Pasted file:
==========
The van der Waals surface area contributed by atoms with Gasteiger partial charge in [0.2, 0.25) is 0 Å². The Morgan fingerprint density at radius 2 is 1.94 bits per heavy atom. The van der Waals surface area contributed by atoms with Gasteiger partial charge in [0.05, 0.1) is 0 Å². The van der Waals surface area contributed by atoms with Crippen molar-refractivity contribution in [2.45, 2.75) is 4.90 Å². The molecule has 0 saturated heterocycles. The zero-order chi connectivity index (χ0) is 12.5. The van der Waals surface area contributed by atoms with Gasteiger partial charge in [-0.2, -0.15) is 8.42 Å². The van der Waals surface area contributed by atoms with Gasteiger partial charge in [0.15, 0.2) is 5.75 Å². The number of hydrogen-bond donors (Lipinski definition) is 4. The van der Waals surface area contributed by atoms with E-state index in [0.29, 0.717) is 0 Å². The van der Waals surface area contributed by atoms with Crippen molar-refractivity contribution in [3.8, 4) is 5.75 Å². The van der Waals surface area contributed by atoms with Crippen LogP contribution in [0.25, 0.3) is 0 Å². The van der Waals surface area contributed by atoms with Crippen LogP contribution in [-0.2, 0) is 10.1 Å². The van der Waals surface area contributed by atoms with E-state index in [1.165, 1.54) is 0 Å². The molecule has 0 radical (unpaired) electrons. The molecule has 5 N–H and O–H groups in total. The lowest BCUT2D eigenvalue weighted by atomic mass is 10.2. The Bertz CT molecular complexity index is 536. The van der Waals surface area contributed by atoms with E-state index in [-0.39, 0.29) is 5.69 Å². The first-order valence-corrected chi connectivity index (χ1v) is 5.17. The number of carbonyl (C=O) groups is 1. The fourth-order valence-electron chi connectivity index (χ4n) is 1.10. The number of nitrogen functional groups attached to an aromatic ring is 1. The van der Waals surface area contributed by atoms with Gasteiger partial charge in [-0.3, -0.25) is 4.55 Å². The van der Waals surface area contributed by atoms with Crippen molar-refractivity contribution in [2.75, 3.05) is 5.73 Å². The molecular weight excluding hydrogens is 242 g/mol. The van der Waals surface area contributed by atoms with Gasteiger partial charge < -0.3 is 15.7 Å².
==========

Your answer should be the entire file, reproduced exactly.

The van der Waals surface area contributed by atoms with Gasteiger partial charge in [0.2, 0.25) is 0 Å². The Morgan fingerprint density at radius 2 is 1.94 bits per heavy atom. The van der Waals surface area contributed by atoms with Gasteiger partial charge in [0.05, 0.1) is 0 Å². The van der Waals surface area contributed by atoms with Crippen molar-refractivity contribution in [2.45, 2.75) is 4.90 Å². The molecule has 0 saturated heterocycles. The zero-order chi connectivity index (χ0) is 12.5. The van der Waals surface area contributed by atoms with Gasteiger partial charge in [-0.2, -0.15) is 8.42 Å². The van der Waals surface area contributed by atoms with Gasteiger partial charge in [0.15, 0.2) is 5.75 Å². The number of hydrogen-bond donors (Lipinski definition) is 4. The van der Waals surface area contributed by atoms with E-state index in [0.29, 0.717) is 0 Å². The van der Waals surface area contributed by atoms with Crippen molar-refractivity contribution in [3.8, 4) is 5.75 Å². The van der Waals surface area contributed by atoms with Crippen LogP contribution in [0.25, 0.3) is 0 Å². The van der Waals surface area contributed by atoms with Crippen LogP contribution in [-0.2, 0) is 10.1 Å². The van der Waals surface area contributed by atoms with E-state index in [1.165, 1.54) is 0 Å². The molecule has 0 radical (unpaired) electrons. The molecule has 5 N–H and O–H groups in total. The lowest BCUT2D eigenvalue weighted by atomic mass is 10.2. The Bertz CT molecular complexity index is 536. The van der Waals surface area contributed by atoms with E-state index in [-0.39, 0.29) is 5.69 Å². The first-order valence-corrected chi connectivity index (χ1v) is 5.17. The number of carbonyl (C=O) groups is 1. The fourth-order valence-electron chi connectivity index (χ4n) is 1.10. The number of nitrogen functional groups attached to an aromatic ring is 1. The van der Waals surface area contributed by atoms with Gasteiger partial charge in [-0.3, -0.25) is 4.55 Å². The van der Waals surface area contributed by atoms with Crippen molar-refractivity contribution in [2.75, 3.05) is 5.73 Å². The molecular weight excluding hydrogens is 242 g/mol. The van der Waals surface area contributed by atoms with Gasteiger partial charge < -0.3 is 15.7 Å².